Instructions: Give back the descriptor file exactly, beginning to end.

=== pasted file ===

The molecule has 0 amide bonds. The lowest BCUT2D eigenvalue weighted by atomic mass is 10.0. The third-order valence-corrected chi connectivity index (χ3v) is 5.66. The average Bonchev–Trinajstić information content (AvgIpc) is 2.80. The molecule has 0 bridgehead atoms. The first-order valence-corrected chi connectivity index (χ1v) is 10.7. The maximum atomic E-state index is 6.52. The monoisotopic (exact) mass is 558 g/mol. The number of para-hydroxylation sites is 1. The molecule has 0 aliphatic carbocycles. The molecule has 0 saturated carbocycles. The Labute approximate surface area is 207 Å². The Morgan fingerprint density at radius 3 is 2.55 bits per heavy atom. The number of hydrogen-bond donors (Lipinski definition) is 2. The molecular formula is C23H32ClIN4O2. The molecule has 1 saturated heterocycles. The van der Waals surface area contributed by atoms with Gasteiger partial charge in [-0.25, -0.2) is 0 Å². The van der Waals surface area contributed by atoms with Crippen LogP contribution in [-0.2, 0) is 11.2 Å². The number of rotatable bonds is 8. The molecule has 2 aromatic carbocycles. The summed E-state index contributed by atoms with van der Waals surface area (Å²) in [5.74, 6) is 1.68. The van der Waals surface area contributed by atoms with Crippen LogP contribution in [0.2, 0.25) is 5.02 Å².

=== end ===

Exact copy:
The molecule has 0 amide bonds. The lowest BCUT2D eigenvalue weighted by atomic mass is 10.0. The third-order valence-corrected chi connectivity index (χ3v) is 5.66. The average Bonchev–Trinajstić information content (AvgIpc) is 2.80. The molecule has 0 bridgehead atoms. The first-order valence-corrected chi connectivity index (χ1v) is 10.7. The maximum atomic E-state index is 6.52. The monoisotopic (exact) mass is 558 g/mol. The number of para-hydroxylation sites is 1. The molecule has 0 aliphatic carbocycles. The molecule has 0 saturated carbocycles. The Labute approximate surface area is 207 Å². The Morgan fingerprint density at radius 3 is 2.55 bits per heavy atom. The number of hydrogen-bond donors (Lipinski definition) is 2. The molecular formula is C23H32ClIN4O2. The molecule has 1 saturated heterocycles. The van der Waals surface area contributed by atoms with Gasteiger partial charge in [-0.25, -0.2) is 0 Å². The van der Waals surface area contributed by atoms with Crippen LogP contribution in [-0.2, 0) is 11.2 Å². The number of rotatable bonds is 8. The molecule has 2 aromatic carbocycles. The summed E-state index contributed by atoms with van der Waals surface area (Å²) in [5.74, 6) is 1.68. The van der Waals surface area contributed by atoms with Crippen LogP contribution in [0.2, 0.25) is 5.02 Å².